By Valerie Strauss
Washington Post Staff Writer
Monday, February 16, 2009
One in an occasional series comparing two takes on teaching popular subjects.
Can kids learn anything if they are exposed to a subject for only half an hour a week, with no homework?
When it comes to learning another language, educators say yes.
"The kids getting it for 30 minutes won't become fluent, but that's not the point of those programs," said Julie Sugarman, research associate at the nonprofit Center for Applied Linguistics in the District. "It's to give them exposure to the language. Just because kids aren't able to do calculus in sixth grade doesn't mean we shouldn't teach math in elementary school."
Foreign language instruction is considered more important than ever as the nation's demographics and national security issues change and the world's economies become intertwined.
Although new brain research is revealing secrets about how people acquire language, complex questions remain about what constitutes effective teaching. In the No Child Left Behind era, which has focused on basic reading and math skills, some educators say time for teaching foreign languages is scarce. That means aiming for a goal short of fluency.
Spanish teacher Lisa Vierya emphasizes basic conversational skills in the half-hour a week she has with a second-grade class at Evergreen Mill Elementary School in Loudoun County.
Vierya wheels in a big cart packed with books, word cards and other materials. From start to finish, she speaks Spanish, even when the students don't understand her.
"¿Cuál animal es?" ("What animal is this?"), she asked her students after teaching them how to say "horse," "pig" and other farm animals. The students answered correctly until one confused a horse ("caballo") with the color gray, answering "gris."
"They eventually pick it up," she said later. No homework is required, but students are encouraged to practice. First- and second-graders receive 30 minutes of instruction a week; children in grades 3 through 5 have two 30-minute classes weekly.
Assessments in fifth grade, she said, show that the program gives students a grounding in the language that allows them to converse.
"Yes, I'd like more time. But there is value in this," she said.
A different approach is used in Susanna Winebrenner's second-grade classroom at César Chávez Spanish Immersion Elementary School in Prince George's County.
There, students receive instruction in Spanish and English virtually every day; subjects taught in Spanish are Spanish language arts and social studies.
It's called partial immersion, although down the hall in the kindergarten and first-grade classes, instruction is all in Spanish.
In immersion classes, students learn subjects in the target language through a variety of techniques. They differ from traditional methods, which emphasize vocabulary and grammar and often fail to produce proficiency.
"We are teaching literacy," said Principal José A. Taboada II. " We are not talking just about learning Spanish. When you learn a second language, you are also learning how to learn other languages, and not just the spoken language -- the language of mathematics, the language of computers. Your mind opens."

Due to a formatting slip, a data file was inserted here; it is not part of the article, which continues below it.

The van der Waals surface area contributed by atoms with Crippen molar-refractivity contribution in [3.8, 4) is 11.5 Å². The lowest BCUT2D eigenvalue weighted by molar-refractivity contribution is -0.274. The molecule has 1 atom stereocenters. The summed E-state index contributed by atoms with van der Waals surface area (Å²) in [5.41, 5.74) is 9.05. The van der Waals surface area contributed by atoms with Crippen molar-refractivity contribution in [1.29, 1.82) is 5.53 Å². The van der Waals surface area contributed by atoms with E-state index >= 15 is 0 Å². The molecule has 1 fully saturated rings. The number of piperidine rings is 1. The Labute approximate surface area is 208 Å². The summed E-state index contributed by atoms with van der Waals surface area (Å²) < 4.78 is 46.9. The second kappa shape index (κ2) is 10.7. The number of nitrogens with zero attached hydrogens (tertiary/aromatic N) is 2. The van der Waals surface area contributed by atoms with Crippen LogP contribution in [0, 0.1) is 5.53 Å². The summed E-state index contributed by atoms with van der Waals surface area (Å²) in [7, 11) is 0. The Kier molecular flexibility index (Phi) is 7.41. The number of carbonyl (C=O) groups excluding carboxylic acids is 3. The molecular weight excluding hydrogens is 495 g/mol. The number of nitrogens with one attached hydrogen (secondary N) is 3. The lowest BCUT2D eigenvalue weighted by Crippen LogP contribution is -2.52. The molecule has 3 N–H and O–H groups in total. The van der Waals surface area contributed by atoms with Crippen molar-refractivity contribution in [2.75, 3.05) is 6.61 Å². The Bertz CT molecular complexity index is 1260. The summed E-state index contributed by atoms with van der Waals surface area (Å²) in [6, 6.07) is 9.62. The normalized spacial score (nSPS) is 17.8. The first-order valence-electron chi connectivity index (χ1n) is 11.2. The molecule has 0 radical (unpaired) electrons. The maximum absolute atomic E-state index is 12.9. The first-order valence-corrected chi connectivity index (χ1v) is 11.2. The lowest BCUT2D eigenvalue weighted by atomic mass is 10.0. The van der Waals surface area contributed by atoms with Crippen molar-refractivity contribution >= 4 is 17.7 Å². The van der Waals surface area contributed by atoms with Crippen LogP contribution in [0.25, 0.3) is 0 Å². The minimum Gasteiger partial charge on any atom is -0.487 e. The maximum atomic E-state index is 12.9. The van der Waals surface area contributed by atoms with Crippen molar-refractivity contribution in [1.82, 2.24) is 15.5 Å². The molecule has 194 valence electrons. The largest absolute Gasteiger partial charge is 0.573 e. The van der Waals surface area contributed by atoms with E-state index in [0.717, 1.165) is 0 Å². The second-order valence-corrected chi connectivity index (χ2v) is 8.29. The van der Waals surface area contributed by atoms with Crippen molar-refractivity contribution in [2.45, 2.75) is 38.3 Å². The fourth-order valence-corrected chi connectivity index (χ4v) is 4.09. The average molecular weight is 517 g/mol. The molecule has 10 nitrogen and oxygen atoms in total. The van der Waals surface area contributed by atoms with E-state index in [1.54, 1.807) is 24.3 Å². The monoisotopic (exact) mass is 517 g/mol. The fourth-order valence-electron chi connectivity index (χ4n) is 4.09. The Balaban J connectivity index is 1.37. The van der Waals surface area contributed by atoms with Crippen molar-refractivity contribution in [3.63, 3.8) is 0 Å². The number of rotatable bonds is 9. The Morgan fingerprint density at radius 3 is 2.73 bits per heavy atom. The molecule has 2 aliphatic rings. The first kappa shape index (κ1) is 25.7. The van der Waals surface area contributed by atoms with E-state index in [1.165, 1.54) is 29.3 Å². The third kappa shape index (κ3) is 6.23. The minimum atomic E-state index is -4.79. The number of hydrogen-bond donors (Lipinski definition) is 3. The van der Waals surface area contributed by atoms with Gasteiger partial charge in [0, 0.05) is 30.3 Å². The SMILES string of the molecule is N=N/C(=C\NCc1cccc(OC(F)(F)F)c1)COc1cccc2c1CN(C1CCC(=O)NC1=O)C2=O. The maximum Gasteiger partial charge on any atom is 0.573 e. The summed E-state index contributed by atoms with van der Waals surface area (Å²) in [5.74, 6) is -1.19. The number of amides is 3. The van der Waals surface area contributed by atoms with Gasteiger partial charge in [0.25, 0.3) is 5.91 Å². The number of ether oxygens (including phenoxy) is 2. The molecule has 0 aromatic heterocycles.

Asked about the chief obstacle to learning Spanish, Evergreen Mill's Vierya cited lack of time. At César Chávez, Taboada mentioned parents who fear that their own culture will be devalued.
"At the first open house of the year," he said, "I told the parents, 'Get out of the way.' "
Both programs aim to engage students at an early age.
"The younger they are, the more comfortable they are in acquiring language," Taboada said.
But parents who fear their child will miss the chance if they don't start by third grade can stop worrying.
Sugarman, of the linguistics center, said research shows that middle- and high school students often make faster progress learning languages than younger ones who are not cognitively ready for grammar rules and similar tasks.
Young children do well with language instruction, she said, not just because their brains are sponges but also because the material is the very stuff of elementary school: greetings, numbers, seasons, weather, days of the week and so on.
"If students start younger, it is much easier to match the language level with the student's development level," Sugarman said. "In kindergarten, you do colors and numbers and 'My name is.' That's what you do in early stages of foreign language learning. Student are doing things interesting and relevant to them.
"One of the reasons foreign language is less effective in upper grades is that students aren't able to do things at their cognitive ability, so they may be bored."
New research has yet to prove how the brain handles language, but many linguists agree that children and adults learn and retain second languages differently because the brain changes over time with knowledge and experience. Children learn inductively, by example and by interacting with the environment around them, and adults tend to learn analytically and deductively.
But people at both age levels can learn to speak. What a focused, older language student probably won't be able to do is pass as a native speaker; the ability to adopt a new accent appears to be age-related, experts say.
Ultimately, experts say, the real key is not the instructional method but the instructor.
"The quality of the teacher is the single biggest factor in foreign language learning," said Catherine Ingold, director of the National Foreign Language Center at the University of Maryland at College Park.
Sticking with it is also crucial. Research shows that becoming proficient in a second language can take four to seven years. And skills not sharpened become dull.
"If you don't use it, you lose it," said Taboada.